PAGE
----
Geneva Kettering Hogue established this scholarship with the desire to support enthusiastic, curious, college students with a desire to study Wildlife and Fisheries Sciences. Geneva and her husband Jerome O. Hogue were high school sweethearts at different high schools in the Aberdeen, SD area. Jerome was from Warner, and Geneva was from Brentford and their lives were united in marriage for 62 years. Jerome enjoyed a successful law career in Flandreau following his service in the Marine Corps which took him to the Pacific during WWII. Geneva and Jerome have three children, Colin, Calla and Alisa who all attended and/or received advanced degrees from SDState. Hunting and fishing were favorite pastimes of the Hogue family and it is Geneva’s desire that others be afforded the same opportunities through conservation and education through Wildlife and Fisheries Sciences.

The scholarship was initiated in 1966.

Dr. Spawn was the first head of Wildlife and Fisheries Sciences at SDState. Spawn had a strong influence upon the Department and the many students who were in the program during his years at SDState. In 1964 the Spawn family, former students, and other friends helped establish this scholarship endowment in Spawn’s name. The memorial award has been presented annually since that time. The recipient is selected on academic performance and must be a junior Wildlife and Fisheries Sciences major from South Dakota or an adjacent state.

Dr. Gerald Spawn was born in Chester, South Dakota, in 1907. He earned his Bachelor of Science degree in entomology in 1931 and his Master of Science degree in 1933 from SDState. He then was employed by the U.S. Fish and Wildlife Service as a Junior Refuge Manager. In 1938, Spawn joined the faculty at SDState to teach entomology and to develop a curriculum in wildlife management. He received his doctorate in wildlife conservation from Iowa State College, Ames, in 1941. Spawn was Head of the Entomology-Zoology Department at SDState from 1953 until July 1963 when he was appointed Head of the newly developed Department of Wildlife Management. The graduate program was expanded in 1957 to include advanced study in fisheries and wildlife. The cooperative Wildlife Research Unit was established at SDState in 1963. Spawn died Aug. 31, 1963, two months after seeing the Department of Wildlife Management organized.

The scholarship was initiated in 2010.

Jeffery Donahoe is a Sioux Falls native and graduated from Lincoln High School in 1971. Jeff grew up hunting and fishing with his father and is an Eagle Scout. He earned his bachelor’s degree in wildlife and fisheries sciences from SDState in1975. Jeff began his career with the U.S. Fish and Wildlife Service in 1978. He earned a master’s degree in public administration from the University of Georgia in 1987. Jeff went on to serve as the Chief of the Division of Realty in Washington, D.C. and served as the Secretary to the Migratory Bird Conservation Commission from 1994 – 2003. He is currently a Special Assistant in the National Wildlife Refuge System with the USFWS. Jeff continues to be a Boy Scout leader and enjoys hunting and fishing with his sons.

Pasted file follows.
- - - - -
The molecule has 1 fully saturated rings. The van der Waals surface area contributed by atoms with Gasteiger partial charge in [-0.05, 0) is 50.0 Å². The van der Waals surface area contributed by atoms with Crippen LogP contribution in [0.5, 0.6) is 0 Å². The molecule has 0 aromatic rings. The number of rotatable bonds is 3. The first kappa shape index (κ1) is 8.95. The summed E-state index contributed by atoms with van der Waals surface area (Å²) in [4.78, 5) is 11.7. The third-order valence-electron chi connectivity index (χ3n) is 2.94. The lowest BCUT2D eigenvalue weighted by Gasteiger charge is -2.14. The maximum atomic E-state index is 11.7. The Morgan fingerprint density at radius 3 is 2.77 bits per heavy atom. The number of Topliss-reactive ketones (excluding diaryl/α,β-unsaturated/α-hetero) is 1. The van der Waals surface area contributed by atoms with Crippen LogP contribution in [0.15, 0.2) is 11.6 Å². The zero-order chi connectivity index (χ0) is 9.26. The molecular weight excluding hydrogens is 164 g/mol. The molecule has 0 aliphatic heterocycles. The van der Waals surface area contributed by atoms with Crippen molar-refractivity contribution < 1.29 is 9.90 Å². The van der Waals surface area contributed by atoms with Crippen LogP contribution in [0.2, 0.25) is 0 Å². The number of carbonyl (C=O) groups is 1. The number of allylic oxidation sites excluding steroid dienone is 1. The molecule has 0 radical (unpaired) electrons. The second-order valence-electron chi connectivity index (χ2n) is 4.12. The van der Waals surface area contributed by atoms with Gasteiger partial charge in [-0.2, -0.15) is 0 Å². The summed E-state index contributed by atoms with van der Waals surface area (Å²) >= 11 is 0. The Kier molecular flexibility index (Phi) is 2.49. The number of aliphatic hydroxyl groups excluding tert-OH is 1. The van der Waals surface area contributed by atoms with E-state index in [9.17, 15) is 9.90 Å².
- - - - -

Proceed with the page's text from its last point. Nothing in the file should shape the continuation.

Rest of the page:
Pamela Donahoe is a native of Midland, Texas, and met Jeff while working in Atlanta, Georgia. Pam graduated from Angelo State University, now affiliated with Texas Tech University, with a degree in journalism and business. Pam’s career included positions in marketing and public relations. She continues to work in public relations, is an active volunteer and fundraises for the high school band in Arlington, VA. The Donahoes have two sons, Joseph and Daniel. Joe is a graduate of SDState.

Initiated in 2004 with a $99,500 endowment, this fund provides numerous scholarships each year to undergraduate Wildlife and Fisheries Sciences majors. Jerome Norgren was vitally interested in natural resources and this endowment was provided by his estate. Receipt is based on academic excellence.

Jerome Norgren was born Aug. 25, 1903 in Centerville, South Dakota. The family settled in McCook County and later moved to a farm in Orland Township, Lake County, in 1942. Jerome graduated from Centerville High School and later served in the Army during World War II. He farmed in Orland Township most of his life, up until he moved to Madison, SD to live with his sister, Carolyn. Jerome passed away Dec. 15, 1998. During his lifetime, Jerome was an avid conservationist, gardener and a keeper of honeybees. He was also a poet-philosopher who enjoyed writing on the quandaries of nature, life, death and humanity itself.

The scholarship was initiated in 1976.

The Lake Campbell Wildlife Club, Mound City, South Dakota, strongly believes that education and educational opportunities are important to sound conservation. Because of these beliefs, in 1976 the club established a scholarship award. Since that time the club has annually presented a scholarship to a Wildlife and Fisheries Sciences major at SDState.

The scholarship, based on academic performance, goes to a junior who is a South Dakota resident. The club prefers that someone from the north central region of the state be selected, if possible.